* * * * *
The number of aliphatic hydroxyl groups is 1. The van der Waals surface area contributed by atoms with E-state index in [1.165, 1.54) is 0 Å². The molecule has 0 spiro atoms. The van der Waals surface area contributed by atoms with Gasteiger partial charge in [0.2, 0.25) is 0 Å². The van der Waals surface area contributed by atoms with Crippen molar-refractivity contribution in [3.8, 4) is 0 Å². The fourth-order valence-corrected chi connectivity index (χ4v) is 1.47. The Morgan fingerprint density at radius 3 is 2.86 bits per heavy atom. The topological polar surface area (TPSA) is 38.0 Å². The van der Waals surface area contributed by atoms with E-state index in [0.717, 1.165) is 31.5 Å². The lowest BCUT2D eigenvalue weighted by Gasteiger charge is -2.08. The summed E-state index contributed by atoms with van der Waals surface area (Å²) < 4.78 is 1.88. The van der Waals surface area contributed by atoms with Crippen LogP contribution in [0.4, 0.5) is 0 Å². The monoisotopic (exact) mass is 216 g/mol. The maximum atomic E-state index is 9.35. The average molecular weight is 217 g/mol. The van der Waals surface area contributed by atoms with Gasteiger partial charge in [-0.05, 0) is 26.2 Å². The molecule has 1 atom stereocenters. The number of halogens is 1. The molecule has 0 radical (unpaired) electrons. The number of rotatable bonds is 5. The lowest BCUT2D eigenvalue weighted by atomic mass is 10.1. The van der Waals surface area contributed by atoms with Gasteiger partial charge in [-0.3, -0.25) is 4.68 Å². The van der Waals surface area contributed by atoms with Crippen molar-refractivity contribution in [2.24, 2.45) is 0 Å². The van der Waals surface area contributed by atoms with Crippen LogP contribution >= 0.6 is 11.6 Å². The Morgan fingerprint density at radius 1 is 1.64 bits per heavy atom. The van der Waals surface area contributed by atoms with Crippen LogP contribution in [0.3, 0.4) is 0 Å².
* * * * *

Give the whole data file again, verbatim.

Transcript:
The number of aliphatic hydroxyl groups is 1. The van der Waals surface area contributed by atoms with E-state index in [1.165, 1.54) is 0 Å². The molecule has 0 spiro atoms. The van der Waals surface area contributed by atoms with Gasteiger partial charge in [0.2, 0.25) is 0 Å². The van der Waals surface area contributed by atoms with Crippen molar-refractivity contribution in [3.8, 4) is 0 Å². The fourth-order valence-corrected chi connectivity index (χ4v) is 1.47. The Morgan fingerprint density at radius 3 is 2.86 bits per heavy atom. The topological polar surface area (TPSA) is 38.0 Å². The van der Waals surface area contributed by atoms with E-state index in [0.717, 1.165) is 31.5 Å². The lowest BCUT2D eigenvalue weighted by Gasteiger charge is -2.08. The summed E-state index contributed by atoms with van der Waals surface area (Å²) < 4.78 is 1.88. The van der Waals surface area contributed by atoms with Crippen LogP contribution in [0.4, 0.5) is 0 Å². The monoisotopic (exact) mass is 216 g/mol. The maximum atomic E-state index is 9.35. The average molecular weight is 217 g/mol. The van der Waals surface area contributed by atoms with Gasteiger partial charge in [-0.05, 0) is 26.2 Å². The molecule has 1 atom stereocenters. The number of halogens is 1. The molecule has 0 radical (unpaired) electrons. The number of rotatable bonds is 5. The lowest BCUT2D eigenvalue weighted by atomic mass is 10.1. The van der Waals surface area contributed by atoms with Gasteiger partial charge in [-0.3, -0.25) is 4.68 Å². The van der Waals surface area contributed by atoms with Crippen molar-refractivity contribution in [2.24, 2.45) is 0 Å². The van der Waals surface area contributed by atoms with Crippen LogP contribution >= 0.6 is 11.6 Å². The Morgan fingerprint density at radius 1 is 1.64 bits per heavy atom. The van der Waals surface area contributed by atoms with Crippen LogP contribution in [0.3, 0.4) is 0 Å².